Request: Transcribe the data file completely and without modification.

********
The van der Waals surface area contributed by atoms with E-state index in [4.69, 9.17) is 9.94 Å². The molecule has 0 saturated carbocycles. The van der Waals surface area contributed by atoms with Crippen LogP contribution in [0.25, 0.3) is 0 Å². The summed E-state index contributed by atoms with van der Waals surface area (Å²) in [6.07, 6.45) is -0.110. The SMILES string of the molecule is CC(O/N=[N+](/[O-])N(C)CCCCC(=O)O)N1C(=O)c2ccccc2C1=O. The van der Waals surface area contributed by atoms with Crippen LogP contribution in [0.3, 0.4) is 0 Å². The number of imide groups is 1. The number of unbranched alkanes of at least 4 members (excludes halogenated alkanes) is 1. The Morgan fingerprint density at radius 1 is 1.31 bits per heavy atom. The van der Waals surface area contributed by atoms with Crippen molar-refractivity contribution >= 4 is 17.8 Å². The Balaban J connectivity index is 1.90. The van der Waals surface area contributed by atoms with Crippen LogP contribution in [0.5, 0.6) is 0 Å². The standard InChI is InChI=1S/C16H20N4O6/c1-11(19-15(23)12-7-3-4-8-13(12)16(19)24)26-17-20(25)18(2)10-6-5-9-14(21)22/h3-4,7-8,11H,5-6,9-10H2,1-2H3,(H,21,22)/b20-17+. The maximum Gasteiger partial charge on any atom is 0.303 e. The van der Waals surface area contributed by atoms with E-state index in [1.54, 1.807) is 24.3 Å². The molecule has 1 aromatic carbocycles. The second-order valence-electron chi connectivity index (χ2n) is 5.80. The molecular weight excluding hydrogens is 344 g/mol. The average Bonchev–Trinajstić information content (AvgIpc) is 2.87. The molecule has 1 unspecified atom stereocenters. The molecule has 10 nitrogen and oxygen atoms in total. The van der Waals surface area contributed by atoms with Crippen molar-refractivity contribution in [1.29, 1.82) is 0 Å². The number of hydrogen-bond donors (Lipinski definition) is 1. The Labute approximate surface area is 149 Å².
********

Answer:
The van der Waals surface area contributed by atoms with E-state index in [4.69, 9.17) is 9.94 Å². The molecule has 0 saturated carbocycles. The van der Waals surface area contributed by atoms with Crippen LogP contribution in [0.25, 0.3) is 0 Å². The summed E-state index contributed by atoms with van der Waals surface area (Å²) in [6.07, 6.45) is -0.110. The SMILES string of the molecule is CC(O/N=[N+](/[O-])N(C)CCCCC(=O)O)N1C(=O)c2ccccc2C1=O. The van der Waals surface area contributed by atoms with Crippen LogP contribution in [0.3, 0.4) is 0 Å². The number of imide groups is 1. The number of unbranched alkanes of at least 4 members (excludes halogenated alkanes) is 1. The Morgan fingerprint density at radius 1 is 1.31 bits per heavy atom. The van der Waals surface area contributed by atoms with Crippen molar-refractivity contribution >= 4 is 17.8 Å². The Balaban J connectivity index is 1.90. The van der Waals surface area contributed by atoms with Crippen LogP contribution in [0.5, 0.6) is 0 Å². The standard InChI is InChI=1S/C16H20N4O6/c1-11(19-15(23)12-7-3-4-8-13(12)16(19)24)26-17-20(25)18(2)10-6-5-9-14(21)22/h3-4,7-8,11H,5-6,9-10H2,1-2H3,(H,21,22)/b20-17+. The maximum Gasteiger partial charge on any atom is 0.303 e. The van der Waals surface area contributed by atoms with E-state index in [1.54, 1.807) is 24.3 Å². The molecule has 1 aromatic carbocycles. The second-order valence-electron chi connectivity index (χ2n) is 5.80. The molecular weight excluding hydrogens is 344 g/mol. The average Bonchev–Trinajstić information content (AvgIpc) is 2.87. The molecule has 1 unspecified atom stereocenters. The molecule has 10 nitrogen and oxygen atoms in total. The van der Waals surface area contributed by atoms with Crippen molar-refractivity contribution in [1.29, 1.82) is 0 Å². The number of hydrogen-bond donors (Lipinski definition) is 1. The Labute approximate surface area is 149 Å².